So what should mediators do about implicit bias?

Recognize and Manage Your Own Implicit Bias.

The first step in dealing with implicit bias is to be aware of it. As mediators, we should reflect in advance what aspects of the case might trigger our own emotions, as well as those of the parties. We need to be mindful of our own hot spots.

We can prepare ourselves before a mediation by setting aside our own problems and concerns, so that we can address the parties’ needs. Some mediators engage in other physical activity before mediating. Others practice meditation or other mindfulness exercises. The point is to open our minds to being empathetic to people who come from different perspectives than we do. We need to be ready to engage the parties where they are, and not where you are.

Mediators are supposed to be neutral and impartial. Managing our own implicit bias is critical to our value to the dispute resolution process.

Recognize and Manage the Implicit Bias of the Parties.

The next step is to understand others’ perspectives. As mediators, we need to manage the process and not let the parties act vindictively. But it is important to let their emotions into the process. Let the parties tell their stories.

Asking questions in a calm and respectful manner is a good way to determine what biases each party (and each attorney) brings to the dispute. Sometimes, the parties are less of the problem than their lawyers, so it might be necessary to explore the attorney’s perspective as well as his or her client’s .

As mediators, we have to assess whether it is more productive to have these probing conversations in a joint session or in a caucus. If the parties are working well together, it can be more effective to let each person tell his or her story, then ask the other “Does that ring true for you? If not, why not?” But if they are not behaving respectfully, or if emotions rise out of control, then separation is probably best. Then, however, the mediator must act as the interpreter of the story to the other side . . . which risks bringing our own biases into the discussion.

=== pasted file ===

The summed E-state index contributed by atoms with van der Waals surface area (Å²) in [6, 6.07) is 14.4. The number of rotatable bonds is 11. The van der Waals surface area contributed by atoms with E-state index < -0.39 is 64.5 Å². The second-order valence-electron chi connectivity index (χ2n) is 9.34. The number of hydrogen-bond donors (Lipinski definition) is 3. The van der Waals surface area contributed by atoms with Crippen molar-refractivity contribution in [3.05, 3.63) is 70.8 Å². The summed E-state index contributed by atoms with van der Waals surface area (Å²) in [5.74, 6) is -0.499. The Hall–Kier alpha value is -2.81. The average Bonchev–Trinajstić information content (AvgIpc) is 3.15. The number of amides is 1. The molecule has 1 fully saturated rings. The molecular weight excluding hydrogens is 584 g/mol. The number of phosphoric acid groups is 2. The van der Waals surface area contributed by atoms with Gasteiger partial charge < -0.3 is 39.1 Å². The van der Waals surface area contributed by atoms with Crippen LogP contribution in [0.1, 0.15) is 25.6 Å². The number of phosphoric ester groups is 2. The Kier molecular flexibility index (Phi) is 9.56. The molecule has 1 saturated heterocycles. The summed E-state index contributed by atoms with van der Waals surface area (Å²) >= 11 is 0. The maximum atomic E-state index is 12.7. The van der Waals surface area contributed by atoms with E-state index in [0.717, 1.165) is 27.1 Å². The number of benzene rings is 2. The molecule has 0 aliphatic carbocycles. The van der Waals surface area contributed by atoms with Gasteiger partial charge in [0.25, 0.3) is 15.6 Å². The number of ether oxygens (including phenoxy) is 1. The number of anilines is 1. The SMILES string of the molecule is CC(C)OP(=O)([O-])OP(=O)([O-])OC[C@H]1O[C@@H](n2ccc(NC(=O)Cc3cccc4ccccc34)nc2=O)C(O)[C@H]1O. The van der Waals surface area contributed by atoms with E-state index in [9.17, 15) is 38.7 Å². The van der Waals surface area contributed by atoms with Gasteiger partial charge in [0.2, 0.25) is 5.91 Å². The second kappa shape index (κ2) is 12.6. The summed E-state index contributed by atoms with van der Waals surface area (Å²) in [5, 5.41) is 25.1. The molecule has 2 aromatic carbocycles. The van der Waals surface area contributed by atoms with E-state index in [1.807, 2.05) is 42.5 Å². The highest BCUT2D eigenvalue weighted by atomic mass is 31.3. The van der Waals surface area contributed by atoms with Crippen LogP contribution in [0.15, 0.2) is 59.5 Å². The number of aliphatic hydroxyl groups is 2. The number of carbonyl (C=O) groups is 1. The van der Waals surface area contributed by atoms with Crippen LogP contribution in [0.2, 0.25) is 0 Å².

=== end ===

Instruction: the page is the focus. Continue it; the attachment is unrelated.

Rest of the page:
The key to dealing with implicit biases is to treat them as an unavoidable part of the equation. They aren’t good or bad, they are just another set of variables that will impact the process and the result. Remember that mediation is designed to let the parties resolve their own conflict—biases and all.

When has your implicit bias impacted a dispute you were trying to resolve?

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Should a Mediator Let the Parties Vent?


conflictI attended a mediation training program several months ago in which the question was asked: As a mediator, should I let the parties vent or should I control what they say to each other?

First of all, let’s recognize the absurdity of thinking that a mediator can control what the parties say. A mediator can help the parties shape how they communicate, but the mediator cannot control anything.

But it is a good question to ask whether and how the parties should vent their emotions during a mediation.

I always believed–both as an attorney with clients and witnesses who were sometimes distraught and as a mediator trying to resolve sensitive disputes–that emotions were part of the case and needed to be recognized. Still, how those emotions are dealt with can affect whether the parties will reach agreement. I often found myself in the position of absorbing my client’s venting, or, in a mediation, one of the parties’ venting. I listened to them, and sometimes just having someone listen to them diffused the emotional tension in their conversation and they could move on to settle the case.